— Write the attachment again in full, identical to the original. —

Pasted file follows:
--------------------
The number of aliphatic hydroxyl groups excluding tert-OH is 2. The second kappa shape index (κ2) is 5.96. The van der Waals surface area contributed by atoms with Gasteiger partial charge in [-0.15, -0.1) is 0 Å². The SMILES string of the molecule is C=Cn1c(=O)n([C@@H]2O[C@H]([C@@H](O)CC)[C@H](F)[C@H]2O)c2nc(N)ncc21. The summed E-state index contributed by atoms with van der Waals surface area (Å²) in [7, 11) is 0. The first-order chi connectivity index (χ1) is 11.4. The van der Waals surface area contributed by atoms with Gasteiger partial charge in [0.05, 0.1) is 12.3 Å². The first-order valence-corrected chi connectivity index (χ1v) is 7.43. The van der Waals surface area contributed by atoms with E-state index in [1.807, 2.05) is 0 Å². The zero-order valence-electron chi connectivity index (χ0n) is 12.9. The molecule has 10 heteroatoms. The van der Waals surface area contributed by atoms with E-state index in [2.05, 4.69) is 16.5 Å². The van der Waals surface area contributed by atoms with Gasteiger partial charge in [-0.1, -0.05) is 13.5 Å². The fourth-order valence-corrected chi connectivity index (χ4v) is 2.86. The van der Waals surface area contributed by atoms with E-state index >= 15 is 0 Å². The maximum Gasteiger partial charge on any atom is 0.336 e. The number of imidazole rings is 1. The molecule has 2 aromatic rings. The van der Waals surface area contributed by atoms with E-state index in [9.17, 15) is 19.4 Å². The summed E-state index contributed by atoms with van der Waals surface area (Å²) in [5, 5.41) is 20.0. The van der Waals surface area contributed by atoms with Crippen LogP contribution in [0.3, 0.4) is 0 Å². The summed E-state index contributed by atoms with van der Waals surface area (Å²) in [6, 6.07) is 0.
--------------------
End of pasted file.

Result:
The number of aliphatic hydroxyl groups excluding tert-OH is 2. The second kappa shape index (κ2) is 5.96. The van der Waals surface area contributed by atoms with Gasteiger partial charge in [-0.15, -0.1) is 0 Å². The SMILES string of the molecule is C=Cn1c(=O)n([C@@H]2O[C@H]([C@@H](O)CC)[C@H](F)[C@H]2O)c2nc(N)ncc21. The summed E-state index contributed by atoms with van der Waals surface area (Å²) in [7, 11) is 0. The first-order chi connectivity index (χ1) is 11.4. The van der Waals surface area contributed by atoms with Gasteiger partial charge in [0.05, 0.1) is 12.3 Å². The first-order valence-corrected chi connectivity index (χ1v) is 7.43. The van der Waals surface area contributed by atoms with E-state index in [1.807, 2.05) is 0 Å². The zero-order valence-electron chi connectivity index (χ0n) is 12.9. The molecule has 10 heteroatoms. The van der Waals surface area contributed by atoms with E-state index in [2.05, 4.69) is 16.5 Å². The van der Waals surface area contributed by atoms with Gasteiger partial charge in [-0.1, -0.05) is 13.5 Å². The fourth-order valence-corrected chi connectivity index (χ4v) is 2.86. The van der Waals surface area contributed by atoms with E-state index >= 15 is 0 Å². The maximum Gasteiger partial charge on any atom is 0.336 e. The number of imidazole rings is 1. The molecule has 2 aromatic rings. The van der Waals surface area contributed by atoms with E-state index in [9.17, 15) is 19.4 Å². The summed E-state index contributed by atoms with van der Waals surface area (Å²) in [5, 5.41) is 20.0. The van der Waals surface area contributed by atoms with Crippen LogP contribution in [0.3, 0.4) is 0 Å². The summed E-state index contributed by atoms with van der Waals surface area (Å²) in [6, 6.07) is 0.